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Subject: Re: [boost] [Review:Algorithms] - Small review
From: Marshall Clow (mclow.lists_at_[hidden])
Date: 2011-09-26 17:19:11

On Sep 26, 2011, at 1:36 PM, Christian Holmquist wrote:

> Hi Marshall and others,
> I vote Yes to accept the library.

Thank you!

> Comments follows as I've encountered them in the documentation.
> - Description and rationale-
> "Boost.Algorithm is a collection of general purpose algorithms. While Boost
> contains many libraries of data structures, there is no single library for
> general purpose algorithms"
> boost/algorithm has existed for a while, but only the algorithm/string is
> properly documented (I think).
> Will
> boost/algorithm/minmax.hpp
> boost/algorithm/minmax_element.hpp
> be incorporated in the documentation?

Since neither of them have a current maintainer, it would make sense.

I will take a look at them, and see what it will take.

> - Future plans-
> "My goal is to run regular algorithm reviews, similar to the Boost library
> review process, but with smaller chunks of code."
> Maybe a short summary on how a submission should work? Email subject tags
> etc, and what is required by the programmer (docs, code and tests).
> Since the library is at git (great!), maybe proposals could be done as push
> requests, or submitters share a link to their github repo or so.
> Having even a rough outline on the process would be better than none at all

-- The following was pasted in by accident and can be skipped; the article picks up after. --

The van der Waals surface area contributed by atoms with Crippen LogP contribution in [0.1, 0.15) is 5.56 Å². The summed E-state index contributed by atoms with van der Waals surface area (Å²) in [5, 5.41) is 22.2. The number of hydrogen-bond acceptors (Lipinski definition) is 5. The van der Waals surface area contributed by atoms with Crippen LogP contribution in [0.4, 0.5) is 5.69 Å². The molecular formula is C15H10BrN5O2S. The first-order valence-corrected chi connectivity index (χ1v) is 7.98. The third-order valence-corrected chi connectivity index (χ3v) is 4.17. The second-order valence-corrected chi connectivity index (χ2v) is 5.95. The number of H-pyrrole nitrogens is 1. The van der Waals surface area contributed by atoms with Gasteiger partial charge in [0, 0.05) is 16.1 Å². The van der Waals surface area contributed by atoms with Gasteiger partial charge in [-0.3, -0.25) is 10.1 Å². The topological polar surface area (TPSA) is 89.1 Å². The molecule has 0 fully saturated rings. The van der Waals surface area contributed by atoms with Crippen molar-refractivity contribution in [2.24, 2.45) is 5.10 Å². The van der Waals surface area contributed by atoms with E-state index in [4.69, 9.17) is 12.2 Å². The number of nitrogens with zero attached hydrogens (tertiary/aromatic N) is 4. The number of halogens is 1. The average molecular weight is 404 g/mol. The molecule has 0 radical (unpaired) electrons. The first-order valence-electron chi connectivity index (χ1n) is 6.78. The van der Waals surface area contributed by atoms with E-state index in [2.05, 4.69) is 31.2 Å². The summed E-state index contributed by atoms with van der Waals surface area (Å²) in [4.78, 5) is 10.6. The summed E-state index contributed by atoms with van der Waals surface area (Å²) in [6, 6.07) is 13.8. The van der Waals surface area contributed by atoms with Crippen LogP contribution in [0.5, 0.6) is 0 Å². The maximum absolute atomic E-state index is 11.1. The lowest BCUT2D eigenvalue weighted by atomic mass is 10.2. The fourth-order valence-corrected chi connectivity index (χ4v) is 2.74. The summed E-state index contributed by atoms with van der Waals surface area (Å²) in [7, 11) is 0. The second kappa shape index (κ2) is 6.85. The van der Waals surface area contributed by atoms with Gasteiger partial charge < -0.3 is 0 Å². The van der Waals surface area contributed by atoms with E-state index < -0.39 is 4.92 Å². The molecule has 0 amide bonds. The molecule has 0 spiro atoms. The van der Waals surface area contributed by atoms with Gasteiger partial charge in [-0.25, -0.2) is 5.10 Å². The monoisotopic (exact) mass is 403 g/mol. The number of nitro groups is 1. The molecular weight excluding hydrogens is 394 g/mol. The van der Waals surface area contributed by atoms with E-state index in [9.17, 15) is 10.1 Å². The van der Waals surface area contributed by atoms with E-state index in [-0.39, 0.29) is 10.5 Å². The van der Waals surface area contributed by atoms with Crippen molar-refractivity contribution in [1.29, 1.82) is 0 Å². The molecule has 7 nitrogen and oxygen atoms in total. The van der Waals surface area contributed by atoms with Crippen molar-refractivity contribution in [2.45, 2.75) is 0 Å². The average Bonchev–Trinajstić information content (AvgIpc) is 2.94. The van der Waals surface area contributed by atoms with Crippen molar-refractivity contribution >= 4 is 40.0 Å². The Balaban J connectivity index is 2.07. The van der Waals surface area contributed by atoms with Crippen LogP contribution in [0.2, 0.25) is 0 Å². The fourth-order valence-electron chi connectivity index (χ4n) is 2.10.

> :)


> Do you intend to maintain the library at git?

I do not.
My expectation is that once the library is accepted, then I will check it into subversion, and further development will happen there.

However, I can see using the git repo for the development of new algorithms, ones that have not been reviewed yet.

> * I think the style linking to the algorithm sections from the main page is
> not optimal (i.e. Header: 'all.hpp' ). Maybe
> <Suggestion>
> Algorithms
> All
> Clamp
> Ordered
> Search
> </Suggestion>
> will read easier.

I'm feeling for some kind of organization that will work as the library grows - for both the code and the documentation.
Suggestions welcome.

> - Reference section
> * Complexity is missing on each algorithm's page.

> * I would like if the page for each algorithm contains a small example like
> in the SGI's STL docs. They can be very trivial, but to me they are always
> reassuring that I've understood the docs correctly.
> Example
> assert(boost::clamp(0, 1, 2) == 1);

Already noted:

> * Every algorithm in the ordered section, has their iterator typename
> spelled FI. It would read easier as ForwardIterator. Dito for R -> Range.


> - General -
> Is it necessary to have both Range and free Iterator support?

That seems to be what other libraries in boost have done.
It does increase the number of functions, though.

> all.hpp use #pragma mark, probably not portable. (indeed, MSVC 2005
> complains..)

I will be taking them out:

> all.hpp could use std::begin() if available from std, unless there's a
> specific reason to always use the Boost version (?)

> search.hpp checks for a macro B_ALGO_DEBUG. It should read
> BOOST_ALGORITHM_DEBUG or similar to avoid name clashes.